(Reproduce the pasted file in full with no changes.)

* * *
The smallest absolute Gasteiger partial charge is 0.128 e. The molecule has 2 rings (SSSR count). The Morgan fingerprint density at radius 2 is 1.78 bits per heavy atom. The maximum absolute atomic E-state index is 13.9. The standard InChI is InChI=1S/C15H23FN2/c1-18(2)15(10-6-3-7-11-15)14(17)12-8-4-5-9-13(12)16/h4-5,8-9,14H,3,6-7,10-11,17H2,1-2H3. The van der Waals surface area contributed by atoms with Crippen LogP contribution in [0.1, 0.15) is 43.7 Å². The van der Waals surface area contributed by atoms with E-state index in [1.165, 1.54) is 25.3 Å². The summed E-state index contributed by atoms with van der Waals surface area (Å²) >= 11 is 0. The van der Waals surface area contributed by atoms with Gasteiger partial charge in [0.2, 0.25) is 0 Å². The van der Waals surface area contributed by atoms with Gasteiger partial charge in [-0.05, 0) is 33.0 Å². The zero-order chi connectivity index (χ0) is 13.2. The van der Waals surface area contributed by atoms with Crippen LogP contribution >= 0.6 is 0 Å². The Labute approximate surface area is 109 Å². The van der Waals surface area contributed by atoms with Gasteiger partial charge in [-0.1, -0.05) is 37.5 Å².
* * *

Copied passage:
The smallest absolute Gasteiger partial charge is 0.128 e. The molecule has 2 rings (SSSR count). The Morgan fingerprint density at radius 2 is 1.78 bits per heavy atom. The maximum absolute atomic E-state index is 13.9. The standard InChI is InChI=1S/C15H23FN2/c1-18(2)15(10-6-3-7-11-15)14(17)12-8-4-5-9-13(12)16/h4-5,8-9,14H,3,6-7,10-11,17H2,1-2H3. The van der Waals surface area contributed by atoms with Crippen LogP contribution in [0.1, 0.15) is 43.7 Å². The van der Waals surface area contributed by atoms with E-state index in [1.165, 1.54) is 25.3 Å². The summed E-state index contributed by atoms with van der Waals surface area (Å²) >= 11 is 0. The van der Waals surface area contributed by atoms with Gasteiger partial charge in [0.2, 0.25) is 0 Å². The van der Waals surface area contributed by atoms with Gasteiger partial charge in [-0.05, 0) is 33.0 Å². The zero-order chi connectivity index (χ0) is 13.2. The van der Waals surface area contributed by atoms with Crippen LogP contribution >= 0.6 is 0 Å². The Labute approximate surface area is 109 Å². The van der Waals surface area contributed by atoms with Gasteiger partial charge in [-0.1, -0.05) is 37.5 Å².